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Indiana lawmakers critical of Holcomb’s $1B toll road deal

INDIANAPOLIS (AP) — Lawmakers on Tuesday criticized Gov. Eric Holcomb’s unilateral move to spend $1 billion in proceeds from a renegotiated Indiana Toll Road lease without their oversight.

The Republican governor announced the windfall in September, which will lead to a major increase in toll fees for drivers of large commercial vehicles.

His administration argues that the deal — and the spending — is well within their legal authority and will go toward road construction and some of Holcomb’s pet projects

But legislators from both parties voiced concern over his handling of the matter during a Tuesday meeting of the State Budget Committee, which met ahead of January’s legislative session, during which a new two-year state budget will be written.

State Sen. Ryan Mishler, a Bremen Republican, said lawmakers are exploring legislation that would prevent a governor from doing the same in the future.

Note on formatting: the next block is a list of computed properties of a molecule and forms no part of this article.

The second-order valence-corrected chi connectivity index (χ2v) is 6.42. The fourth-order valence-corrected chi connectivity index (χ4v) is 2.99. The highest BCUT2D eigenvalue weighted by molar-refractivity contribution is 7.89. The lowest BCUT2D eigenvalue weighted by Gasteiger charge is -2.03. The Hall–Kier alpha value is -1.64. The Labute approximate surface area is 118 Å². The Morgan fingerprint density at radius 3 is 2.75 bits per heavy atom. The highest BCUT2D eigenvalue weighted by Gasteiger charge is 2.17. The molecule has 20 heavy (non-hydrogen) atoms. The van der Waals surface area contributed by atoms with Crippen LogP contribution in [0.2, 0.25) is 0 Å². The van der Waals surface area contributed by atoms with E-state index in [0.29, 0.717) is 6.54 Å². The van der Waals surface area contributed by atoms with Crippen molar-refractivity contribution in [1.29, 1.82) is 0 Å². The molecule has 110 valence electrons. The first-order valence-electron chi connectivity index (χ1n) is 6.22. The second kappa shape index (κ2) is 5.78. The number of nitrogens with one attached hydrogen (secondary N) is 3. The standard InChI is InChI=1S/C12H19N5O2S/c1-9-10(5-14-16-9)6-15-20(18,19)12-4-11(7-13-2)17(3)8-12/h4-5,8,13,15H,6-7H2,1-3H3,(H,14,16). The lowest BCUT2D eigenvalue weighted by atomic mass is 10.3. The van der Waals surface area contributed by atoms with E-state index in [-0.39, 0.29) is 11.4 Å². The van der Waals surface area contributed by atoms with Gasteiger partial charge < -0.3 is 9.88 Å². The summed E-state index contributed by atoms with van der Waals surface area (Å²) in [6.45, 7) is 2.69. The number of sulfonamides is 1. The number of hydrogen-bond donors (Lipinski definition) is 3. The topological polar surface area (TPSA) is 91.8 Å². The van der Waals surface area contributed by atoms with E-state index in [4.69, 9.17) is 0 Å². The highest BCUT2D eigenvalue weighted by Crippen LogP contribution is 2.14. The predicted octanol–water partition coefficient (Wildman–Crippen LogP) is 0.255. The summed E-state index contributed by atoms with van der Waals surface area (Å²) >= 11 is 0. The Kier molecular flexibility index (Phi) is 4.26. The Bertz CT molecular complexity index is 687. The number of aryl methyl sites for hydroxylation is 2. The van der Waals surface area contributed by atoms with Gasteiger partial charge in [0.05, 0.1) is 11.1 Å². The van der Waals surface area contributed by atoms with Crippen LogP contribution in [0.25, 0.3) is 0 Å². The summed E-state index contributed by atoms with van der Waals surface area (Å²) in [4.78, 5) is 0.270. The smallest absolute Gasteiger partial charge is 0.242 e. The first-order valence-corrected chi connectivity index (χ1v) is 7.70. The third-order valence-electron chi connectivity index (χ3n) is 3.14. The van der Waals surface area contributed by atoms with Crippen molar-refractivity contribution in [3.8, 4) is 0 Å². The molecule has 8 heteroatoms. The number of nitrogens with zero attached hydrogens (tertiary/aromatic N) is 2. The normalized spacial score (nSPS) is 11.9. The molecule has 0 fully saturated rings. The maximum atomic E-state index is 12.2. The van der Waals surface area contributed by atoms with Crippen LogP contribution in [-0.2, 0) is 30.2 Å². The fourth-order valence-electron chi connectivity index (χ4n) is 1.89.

“There has to be some legislative oversight,” said Mishler, who leads the Senate Appropriations committee. “We’ll discuss with our colleagues in the House … how we want to handle that billion dollars.”

The governor’s office did not immediately respond to a request for comment.

Like much of the country, Indiana has struggled to keep up with maintenance on its aging infrastructure. Last year, Republicans who dominate the Statehouse — and have cut taxes on the wealthy in recent years — increased the fuel tax by 10 cents per gallon to help pay for improvements to the state’s crumbling roadways.

Holcomb latest move will put even more money into infrastructure, which he said is needed to keep the state economically competitive.

Lawmakers, however, were not balking so much at how he is spending the money. Rather, they say they were not kept in the loop while a deal was crafted to make Holcomb the sole arbiter deciding how the astronomical sum would be spent. It’s lawmakers’ responsibility, after all, to make appropriations and write the state’s budget.

“We knew nothing. It was just like: ‘Here, thou shalt take this and be glad,’” said Democratic Indianapolis Rep. Greg Porter, who is the ranking minority member on the House’s Ways and Means committee.

Under Holcomb’s plan, $600 million would go toward speeding up the completion of Interstate 69; $190 million would go to projects on U.S. Routes 20, 30 and 31; and $20 million would go toward luring new direct flight routes to the state. He also wants to spend $90 million to improve or build hiking and biking trails, and $100 million to increase rural broadband access.